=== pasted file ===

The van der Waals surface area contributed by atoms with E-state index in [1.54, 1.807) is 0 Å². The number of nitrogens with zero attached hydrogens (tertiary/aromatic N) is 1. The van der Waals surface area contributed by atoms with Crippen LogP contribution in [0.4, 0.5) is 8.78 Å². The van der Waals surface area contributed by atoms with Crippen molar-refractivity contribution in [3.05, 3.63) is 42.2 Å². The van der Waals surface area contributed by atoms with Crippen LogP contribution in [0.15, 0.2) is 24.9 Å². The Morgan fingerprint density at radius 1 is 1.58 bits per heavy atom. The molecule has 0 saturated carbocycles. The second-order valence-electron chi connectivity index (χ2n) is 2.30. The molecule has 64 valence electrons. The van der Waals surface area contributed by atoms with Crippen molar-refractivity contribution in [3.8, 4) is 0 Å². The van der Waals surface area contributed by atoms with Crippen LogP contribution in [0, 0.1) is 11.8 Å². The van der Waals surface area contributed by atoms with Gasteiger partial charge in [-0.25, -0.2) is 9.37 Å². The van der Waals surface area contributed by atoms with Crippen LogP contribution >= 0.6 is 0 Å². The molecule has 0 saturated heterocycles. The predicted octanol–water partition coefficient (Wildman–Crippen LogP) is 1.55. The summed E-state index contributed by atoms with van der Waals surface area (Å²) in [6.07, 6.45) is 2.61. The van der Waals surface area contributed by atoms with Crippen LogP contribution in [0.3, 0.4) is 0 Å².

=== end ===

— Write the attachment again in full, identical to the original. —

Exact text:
The van der Waals surface area contributed by atoms with E-state index in [1.54, 1.807) is 0 Å². The number of nitrogens with zero attached hydrogens (tertiary/aromatic N) is 1. The van der Waals surface area contributed by atoms with Crippen LogP contribution in [0.4, 0.5) is 8.78 Å². The van der Waals surface area contributed by atoms with Crippen molar-refractivity contribution in [3.05, 3.63) is 42.2 Å². The van der Waals surface area contributed by atoms with Crippen LogP contribution in [0.15, 0.2) is 24.9 Å². The Morgan fingerprint density at radius 1 is 1.58 bits per heavy atom. The molecule has 0 saturated carbocycles. The second-order valence-electron chi connectivity index (χ2n) is 2.30. The molecule has 64 valence electrons. The van der Waals surface area contributed by atoms with Crippen molar-refractivity contribution in [3.8, 4) is 0 Å². The van der Waals surface area contributed by atoms with Crippen LogP contribution in [0, 0.1) is 11.8 Å². The van der Waals surface area contributed by atoms with Gasteiger partial charge in [-0.25, -0.2) is 9.37 Å². The van der Waals surface area contributed by atoms with Crippen LogP contribution >= 0.6 is 0 Å². The molecule has 0 saturated heterocycles. The predicted octanol–water partition coefficient (Wildman–Crippen LogP) is 1.55. The summed E-state index contributed by atoms with van der Waals surface area (Å²) in [6.07, 6.45) is 2.61. The van der Waals surface area contributed by atoms with Crippen LogP contribution in [0.3, 0.4) is 0 Å².